February 17, 2017
As reported by Reuters, a South Korean court declared Hanjin Shipping Co Ltd bankrupt on Friday, after ruling earlier this month that the firm's liquidation value would be worth more than its value as a going concern.
Hanjin Shipping, which had been the world's seventh-largest container shipper, applied for court receivership in late August after its creditor banks halted further support.
"The court will, through the bankruptcy process, make efforts so the maximum of debt repayment will be conducted in a way that is fair and balanced to the creditors," it said.
The court on Feb. 2 said it had decided to end the receivership process in favor of a bankruptcy.
District Court said in a statement it has chosen a bankruptcy administrator, and claims by creditors are due by May 1, 2017.
The first meeting of creditors will be held on June 1, 2017.
The BBC reported, for years, the global economic downturn had affected profits across the cargo shipping industry. It led to overcapacity, lower freight rates and rising debt levels.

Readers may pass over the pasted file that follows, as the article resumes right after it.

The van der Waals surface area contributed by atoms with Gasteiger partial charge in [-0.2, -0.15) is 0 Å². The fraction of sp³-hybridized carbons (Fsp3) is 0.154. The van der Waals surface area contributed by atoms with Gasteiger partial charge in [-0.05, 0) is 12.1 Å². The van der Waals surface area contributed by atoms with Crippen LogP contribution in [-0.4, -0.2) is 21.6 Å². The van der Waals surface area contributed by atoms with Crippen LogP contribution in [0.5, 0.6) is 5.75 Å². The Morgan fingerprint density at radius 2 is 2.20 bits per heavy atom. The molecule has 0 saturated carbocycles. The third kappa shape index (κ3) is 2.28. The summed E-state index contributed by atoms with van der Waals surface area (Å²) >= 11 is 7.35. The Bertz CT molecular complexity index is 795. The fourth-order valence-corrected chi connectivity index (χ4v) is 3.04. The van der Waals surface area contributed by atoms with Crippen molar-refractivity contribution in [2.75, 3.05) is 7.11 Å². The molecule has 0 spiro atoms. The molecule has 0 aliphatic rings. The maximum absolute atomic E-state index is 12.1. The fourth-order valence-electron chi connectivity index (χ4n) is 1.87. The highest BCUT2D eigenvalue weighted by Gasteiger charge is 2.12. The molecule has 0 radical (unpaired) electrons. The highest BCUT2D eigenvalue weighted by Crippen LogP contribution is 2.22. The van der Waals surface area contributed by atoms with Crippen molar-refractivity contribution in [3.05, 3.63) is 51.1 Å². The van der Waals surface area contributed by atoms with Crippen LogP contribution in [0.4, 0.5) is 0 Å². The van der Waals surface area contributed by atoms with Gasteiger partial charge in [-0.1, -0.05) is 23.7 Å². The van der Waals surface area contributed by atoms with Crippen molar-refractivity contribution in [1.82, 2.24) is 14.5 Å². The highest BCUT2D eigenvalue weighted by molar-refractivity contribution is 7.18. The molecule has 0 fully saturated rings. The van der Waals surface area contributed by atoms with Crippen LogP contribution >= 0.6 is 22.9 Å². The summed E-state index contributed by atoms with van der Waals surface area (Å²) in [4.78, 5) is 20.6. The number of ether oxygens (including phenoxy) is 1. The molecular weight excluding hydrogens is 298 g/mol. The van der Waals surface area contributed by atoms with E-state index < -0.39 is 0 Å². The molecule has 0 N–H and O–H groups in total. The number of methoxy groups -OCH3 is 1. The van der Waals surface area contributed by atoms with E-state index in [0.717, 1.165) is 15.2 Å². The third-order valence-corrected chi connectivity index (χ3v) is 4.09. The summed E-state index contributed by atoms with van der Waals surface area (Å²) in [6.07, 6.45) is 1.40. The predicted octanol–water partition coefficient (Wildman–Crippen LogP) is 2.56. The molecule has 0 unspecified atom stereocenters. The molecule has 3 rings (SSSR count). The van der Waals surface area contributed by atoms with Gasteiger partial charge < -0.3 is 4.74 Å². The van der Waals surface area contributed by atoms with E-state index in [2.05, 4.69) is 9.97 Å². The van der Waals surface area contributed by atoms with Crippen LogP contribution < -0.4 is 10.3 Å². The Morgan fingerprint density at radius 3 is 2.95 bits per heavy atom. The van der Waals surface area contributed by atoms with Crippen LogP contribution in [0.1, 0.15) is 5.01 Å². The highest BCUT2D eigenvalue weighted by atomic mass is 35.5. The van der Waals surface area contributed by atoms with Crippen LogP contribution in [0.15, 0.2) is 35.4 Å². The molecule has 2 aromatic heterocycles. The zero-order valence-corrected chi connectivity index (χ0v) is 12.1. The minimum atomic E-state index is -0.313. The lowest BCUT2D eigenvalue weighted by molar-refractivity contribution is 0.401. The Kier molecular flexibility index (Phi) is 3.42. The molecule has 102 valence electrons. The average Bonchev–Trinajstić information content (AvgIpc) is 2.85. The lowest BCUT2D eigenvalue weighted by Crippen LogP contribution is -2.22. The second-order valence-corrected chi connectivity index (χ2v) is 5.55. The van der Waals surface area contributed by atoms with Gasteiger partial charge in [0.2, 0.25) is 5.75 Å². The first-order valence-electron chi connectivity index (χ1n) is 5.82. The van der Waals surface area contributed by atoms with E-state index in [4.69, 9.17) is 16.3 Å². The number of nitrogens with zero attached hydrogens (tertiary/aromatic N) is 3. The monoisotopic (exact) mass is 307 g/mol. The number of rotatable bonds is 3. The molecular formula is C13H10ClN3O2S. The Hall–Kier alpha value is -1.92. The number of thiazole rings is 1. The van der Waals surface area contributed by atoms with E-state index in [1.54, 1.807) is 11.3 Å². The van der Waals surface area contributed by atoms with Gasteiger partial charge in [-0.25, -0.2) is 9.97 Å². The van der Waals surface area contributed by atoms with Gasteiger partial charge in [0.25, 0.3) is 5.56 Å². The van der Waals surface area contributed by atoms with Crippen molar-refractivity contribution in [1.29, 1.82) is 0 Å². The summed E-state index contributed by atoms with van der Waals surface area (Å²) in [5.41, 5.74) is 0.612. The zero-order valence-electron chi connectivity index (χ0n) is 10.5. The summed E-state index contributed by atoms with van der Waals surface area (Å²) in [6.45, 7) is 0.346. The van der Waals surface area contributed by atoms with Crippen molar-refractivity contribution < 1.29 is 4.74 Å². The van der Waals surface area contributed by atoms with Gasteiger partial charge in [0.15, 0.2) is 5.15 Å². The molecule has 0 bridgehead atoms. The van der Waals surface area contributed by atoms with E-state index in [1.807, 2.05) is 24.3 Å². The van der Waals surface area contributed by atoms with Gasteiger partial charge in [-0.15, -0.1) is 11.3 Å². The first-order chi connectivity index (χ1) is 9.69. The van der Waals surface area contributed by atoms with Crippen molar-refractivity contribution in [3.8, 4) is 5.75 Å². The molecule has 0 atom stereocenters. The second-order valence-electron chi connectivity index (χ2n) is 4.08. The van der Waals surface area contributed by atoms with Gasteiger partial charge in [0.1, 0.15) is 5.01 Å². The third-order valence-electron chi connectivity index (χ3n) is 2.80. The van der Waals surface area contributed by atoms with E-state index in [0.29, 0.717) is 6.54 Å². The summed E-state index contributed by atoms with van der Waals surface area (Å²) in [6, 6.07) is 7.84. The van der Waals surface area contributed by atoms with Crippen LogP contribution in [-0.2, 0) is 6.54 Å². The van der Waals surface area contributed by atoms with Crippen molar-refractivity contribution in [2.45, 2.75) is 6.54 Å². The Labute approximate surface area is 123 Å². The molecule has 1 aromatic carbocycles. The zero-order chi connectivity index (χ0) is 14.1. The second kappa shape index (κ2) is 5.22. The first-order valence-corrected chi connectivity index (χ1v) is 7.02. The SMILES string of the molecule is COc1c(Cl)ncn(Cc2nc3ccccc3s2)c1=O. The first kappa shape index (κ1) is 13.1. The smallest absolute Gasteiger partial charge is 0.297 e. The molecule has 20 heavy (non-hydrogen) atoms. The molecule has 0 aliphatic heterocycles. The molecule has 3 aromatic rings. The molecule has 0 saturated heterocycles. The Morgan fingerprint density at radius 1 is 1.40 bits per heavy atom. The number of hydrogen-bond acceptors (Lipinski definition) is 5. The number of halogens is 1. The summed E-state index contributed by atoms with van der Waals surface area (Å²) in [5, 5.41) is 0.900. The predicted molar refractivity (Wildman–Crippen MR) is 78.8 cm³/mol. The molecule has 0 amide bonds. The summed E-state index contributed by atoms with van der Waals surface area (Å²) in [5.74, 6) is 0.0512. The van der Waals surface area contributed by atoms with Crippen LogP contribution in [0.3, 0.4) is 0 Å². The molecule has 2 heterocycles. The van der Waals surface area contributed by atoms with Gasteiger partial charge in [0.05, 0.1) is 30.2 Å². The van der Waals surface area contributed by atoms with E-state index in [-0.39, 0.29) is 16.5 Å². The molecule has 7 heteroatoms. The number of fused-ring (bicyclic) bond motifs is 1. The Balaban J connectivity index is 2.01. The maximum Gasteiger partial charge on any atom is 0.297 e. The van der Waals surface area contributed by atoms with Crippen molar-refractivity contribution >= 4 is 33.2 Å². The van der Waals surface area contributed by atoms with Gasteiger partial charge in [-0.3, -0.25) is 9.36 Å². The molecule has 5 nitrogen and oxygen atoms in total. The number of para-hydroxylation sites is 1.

The question was not whether a big shipping line would go under, but which one would be first. The questionable honour eventually fell to Hanjin, at that time South Korea's biggest shipper and number seven in the world.
Crippled with $5.4bn (£4.1bn) in debt in August 2016, the company failed to get any more money from its creditors. Hanjin went into receivership and applied for court protection.
There was still a chance for an investor or the government to come to the rescue yet it quickly became clear that any such hopes were futile.
"Stopping the credit line immediately results in an inability to purchase fuel, it immediately results in vessels not being able to go to port and it immediately results in all customers going to the competitors," explains Lars Jensen of Sea Intelligence Consulting.
What followed were long and painful months of sailors losing their jobs and investors losing their money.
The bankruptcy is the biggest ever to hit the container shipping sector in over 50 years of its existence and sent shockwaves through the industry and the wider supply.
With a 2.9% share of the global container shipping market Hanjin’s 96 boxships were left stranded at sea and outside ports when it filed for receivership with some $14bn worth of cargo onboard.
Related: The Hanjin Effect: The End of Shipping as we Know It